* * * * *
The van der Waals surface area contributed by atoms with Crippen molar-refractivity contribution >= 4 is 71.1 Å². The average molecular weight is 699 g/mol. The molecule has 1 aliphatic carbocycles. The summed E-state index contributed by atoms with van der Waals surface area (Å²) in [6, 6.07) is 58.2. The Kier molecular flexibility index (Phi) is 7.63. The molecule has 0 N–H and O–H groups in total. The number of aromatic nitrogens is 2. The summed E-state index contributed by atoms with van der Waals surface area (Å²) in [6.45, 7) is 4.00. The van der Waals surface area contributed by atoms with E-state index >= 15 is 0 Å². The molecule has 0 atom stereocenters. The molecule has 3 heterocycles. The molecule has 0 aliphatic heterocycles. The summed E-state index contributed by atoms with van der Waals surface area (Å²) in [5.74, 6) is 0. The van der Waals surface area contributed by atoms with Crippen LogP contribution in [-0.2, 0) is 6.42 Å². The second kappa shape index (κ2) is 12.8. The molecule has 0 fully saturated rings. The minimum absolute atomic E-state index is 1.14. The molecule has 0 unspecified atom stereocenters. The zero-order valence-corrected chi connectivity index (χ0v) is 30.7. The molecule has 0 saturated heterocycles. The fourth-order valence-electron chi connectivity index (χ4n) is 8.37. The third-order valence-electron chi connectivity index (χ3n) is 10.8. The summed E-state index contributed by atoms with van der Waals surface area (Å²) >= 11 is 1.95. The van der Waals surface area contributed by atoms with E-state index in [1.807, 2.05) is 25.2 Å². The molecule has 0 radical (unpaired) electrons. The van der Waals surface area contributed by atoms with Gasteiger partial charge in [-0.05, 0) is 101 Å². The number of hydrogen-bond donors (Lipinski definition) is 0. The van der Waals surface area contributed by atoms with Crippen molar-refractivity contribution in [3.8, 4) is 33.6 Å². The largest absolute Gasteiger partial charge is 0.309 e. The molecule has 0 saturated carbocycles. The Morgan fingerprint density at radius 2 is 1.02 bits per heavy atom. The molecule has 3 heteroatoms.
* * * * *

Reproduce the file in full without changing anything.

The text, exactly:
The van der Waals surface area contributed by atoms with Crippen molar-refractivity contribution >= 4 is 71.1 Å². The average molecular weight is 699 g/mol. The molecule has 1 aliphatic carbocycles. The summed E-state index contributed by atoms with van der Waals surface area (Å²) in [6, 6.07) is 58.2. The Kier molecular flexibility index (Phi) is 7.63. The molecule has 0 N–H and O–H groups in total. The number of aromatic nitrogens is 2. The summed E-state index contributed by atoms with van der Waals surface area (Å²) in [6.45, 7) is 4.00. The van der Waals surface area contributed by atoms with E-state index >= 15 is 0 Å². The molecule has 0 atom stereocenters. The molecule has 3 heterocycles. The molecule has 0 aliphatic heterocycles. The summed E-state index contributed by atoms with van der Waals surface area (Å²) in [5.74, 6) is 0. The van der Waals surface area contributed by atoms with Crippen LogP contribution in [-0.2, 0) is 6.42 Å². The second kappa shape index (κ2) is 12.8. The molecule has 0 fully saturated rings. The minimum absolute atomic E-state index is 1.14. The molecule has 0 unspecified atom stereocenters. The zero-order valence-corrected chi connectivity index (χ0v) is 30.7. The molecule has 0 saturated heterocycles. The fourth-order valence-electron chi connectivity index (χ4n) is 8.37. The third-order valence-electron chi connectivity index (χ3n) is 10.8. The summed E-state index contributed by atoms with van der Waals surface area (Å²) >= 11 is 1.95. The van der Waals surface area contributed by atoms with E-state index in [1.807, 2.05) is 25.2 Å². The molecule has 0 radical (unpaired) electrons. The van der Waals surface area contributed by atoms with Gasteiger partial charge in [-0.05, 0) is 101 Å². The number of hydrogen-bond donors (Lipinski definition) is 0. The van der Waals surface area contributed by atoms with Crippen molar-refractivity contribution in [3.8, 4) is 33.6 Å². The largest absolute Gasteiger partial charge is 0.309 e. The molecule has 0 saturated carbocycles. The Morgan fingerprint density at radius 2 is 1.02 bits per heavy atom. The molecule has 3 heteroatoms.